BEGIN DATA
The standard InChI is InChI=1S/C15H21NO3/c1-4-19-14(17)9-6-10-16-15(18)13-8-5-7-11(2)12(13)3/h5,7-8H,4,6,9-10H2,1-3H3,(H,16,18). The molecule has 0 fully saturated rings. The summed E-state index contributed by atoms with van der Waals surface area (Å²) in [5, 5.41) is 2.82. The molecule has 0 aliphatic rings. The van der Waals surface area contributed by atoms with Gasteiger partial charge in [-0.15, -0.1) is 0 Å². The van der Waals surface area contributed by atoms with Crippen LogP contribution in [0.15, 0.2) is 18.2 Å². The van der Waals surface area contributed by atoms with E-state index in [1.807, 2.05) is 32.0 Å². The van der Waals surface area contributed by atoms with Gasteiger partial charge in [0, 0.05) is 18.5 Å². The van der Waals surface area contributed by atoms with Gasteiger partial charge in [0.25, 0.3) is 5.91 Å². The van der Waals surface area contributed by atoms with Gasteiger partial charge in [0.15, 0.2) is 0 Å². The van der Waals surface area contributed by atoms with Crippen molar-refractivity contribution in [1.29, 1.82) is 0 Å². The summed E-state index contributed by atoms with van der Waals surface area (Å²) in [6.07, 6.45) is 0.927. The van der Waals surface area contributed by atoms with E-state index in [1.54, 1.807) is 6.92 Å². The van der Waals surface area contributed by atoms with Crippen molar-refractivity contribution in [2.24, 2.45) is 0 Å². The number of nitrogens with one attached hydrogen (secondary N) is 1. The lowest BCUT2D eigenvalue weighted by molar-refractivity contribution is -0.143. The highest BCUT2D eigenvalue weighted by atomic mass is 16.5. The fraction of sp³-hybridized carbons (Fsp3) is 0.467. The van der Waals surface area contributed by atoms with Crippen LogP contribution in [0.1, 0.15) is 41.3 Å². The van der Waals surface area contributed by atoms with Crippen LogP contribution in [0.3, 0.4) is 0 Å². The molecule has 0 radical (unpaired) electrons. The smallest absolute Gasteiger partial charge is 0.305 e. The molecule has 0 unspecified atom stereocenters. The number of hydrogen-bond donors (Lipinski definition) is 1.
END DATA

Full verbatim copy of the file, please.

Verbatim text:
The standard InChI is InChI=1S/C15H21NO3/c1-4-19-14(17)9-6-10-16-15(18)13-8-5-7-11(2)12(13)3/h5,7-8H,4,6,9-10H2,1-3H3,(H,16,18). The molecule has 0 fully saturated rings. The summed E-state index contributed by atoms with van der Waals surface area (Å²) in [5, 5.41) is 2.82. The molecule has 0 aliphatic rings. The van der Waals surface area contributed by atoms with Gasteiger partial charge in [-0.15, -0.1) is 0 Å². The van der Waals surface area contributed by atoms with Crippen LogP contribution in [0.15, 0.2) is 18.2 Å². The van der Waals surface area contributed by atoms with E-state index in [1.807, 2.05) is 32.0 Å². The van der Waals surface area contributed by atoms with Gasteiger partial charge in [0, 0.05) is 18.5 Å². The van der Waals surface area contributed by atoms with Gasteiger partial charge in [0.25, 0.3) is 5.91 Å². The van der Waals surface area contributed by atoms with Gasteiger partial charge in [0.15, 0.2) is 0 Å². The van der Waals surface area contributed by atoms with Crippen molar-refractivity contribution in [1.29, 1.82) is 0 Å². The summed E-state index contributed by atoms with van der Waals surface area (Å²) in [6.07, 6.45) is 0.927. The van der Waals surface area contributed by atoms with E-state index in [1.54, 1.807) is 6.92 Å². The van der Waals surface area contributed by atoms with Crippen molar-refractivity contribution in [2.24, 2.45) is 0 Å². The number of nitrogens with one attached hydrogen (secondary N) is 1. The lowest BCUT2D eigenvalue weighted by molar-refractivity contribution is -0.143. The highest BCUT2D eigenvalue weighted by atomic mass is 16.5. The fraction of sp³-hybridized carbons (Fsp3) is 0.467. The van der Waals surface area contributed by atoms with Crippen LogP contribution in [0.1, 0.15) is 41.3 Å². The van der Waals surface area contributed by atoms with Crippen LogP contribution in [0.3, 0.4) is 0 Å². The molecule has 0 radical (unpaired) electrons. The smallest absolute Gasteiger partial charge is 0.305 e. The molecule has 0 unspecified atom stereocenters. The number of hydrogen-bond donors (Lipinski definition) is 1.